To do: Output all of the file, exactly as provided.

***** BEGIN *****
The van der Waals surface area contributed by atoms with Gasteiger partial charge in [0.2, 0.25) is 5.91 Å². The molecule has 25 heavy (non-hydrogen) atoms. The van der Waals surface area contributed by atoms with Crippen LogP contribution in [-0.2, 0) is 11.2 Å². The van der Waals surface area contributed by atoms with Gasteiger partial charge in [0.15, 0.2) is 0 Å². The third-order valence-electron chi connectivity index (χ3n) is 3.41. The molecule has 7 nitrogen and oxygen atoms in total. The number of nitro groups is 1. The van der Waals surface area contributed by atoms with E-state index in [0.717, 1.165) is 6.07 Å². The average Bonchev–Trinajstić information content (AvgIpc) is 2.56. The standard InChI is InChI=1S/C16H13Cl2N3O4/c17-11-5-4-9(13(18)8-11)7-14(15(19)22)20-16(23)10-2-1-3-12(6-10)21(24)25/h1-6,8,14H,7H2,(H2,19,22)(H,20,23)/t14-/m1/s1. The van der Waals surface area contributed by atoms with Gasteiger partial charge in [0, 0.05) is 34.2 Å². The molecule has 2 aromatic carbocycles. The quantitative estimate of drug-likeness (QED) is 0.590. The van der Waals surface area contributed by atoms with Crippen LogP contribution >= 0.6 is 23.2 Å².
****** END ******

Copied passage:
The van der Waals surface area contributed by atoms with Gasteiger partial charge in [0.2, 0.25) is 5.91 Å². The molecule has 25 heavy (non-hydrogen) atoms. The van der Waals surface area contributed by atoms with Crippen LogP contribution in [-0.2, 0) is 11.2 Å². The van der Waals surface area contributed by atoms with Gasteiger partial charge in [0.15, 0.2) is 0 Å². The third-order valence-electron chi connectivity index (χ3n) is 3.41. The molecule has 7 nitrogen and oxygen atoms in total. The number of nitro groups is 1. The van der Waals surface area contributed by atoms with E-state index in [0.717, 1.165) is 6.07 Å². The average Bonchev–Trinajstić information content (AvgIpc) is 2.56. The standard InChI is InChI=1S/C16H13Cl2N3O4/c17-11-5-4-9(13(18)8-11)7-14(15(19)22)20-16(23)10-2-1-3-12(6-10)21(24)25/h1-6,8,14H,7H2,(H2,19,22)(H,20,23)/t14-/m1/s1. The van der Waals surface area contributed by atoms with Gasteiger partial charge in [0, 0.05) is 34.2 Å². The molecule has 2 aromatic carbocycles. The quantitative estimate of drug-likeness (QED) is 0.590. The van der Waals surface area contributed by atoms with Crippen LogP contribution >= 0.6 is 23.2 Å².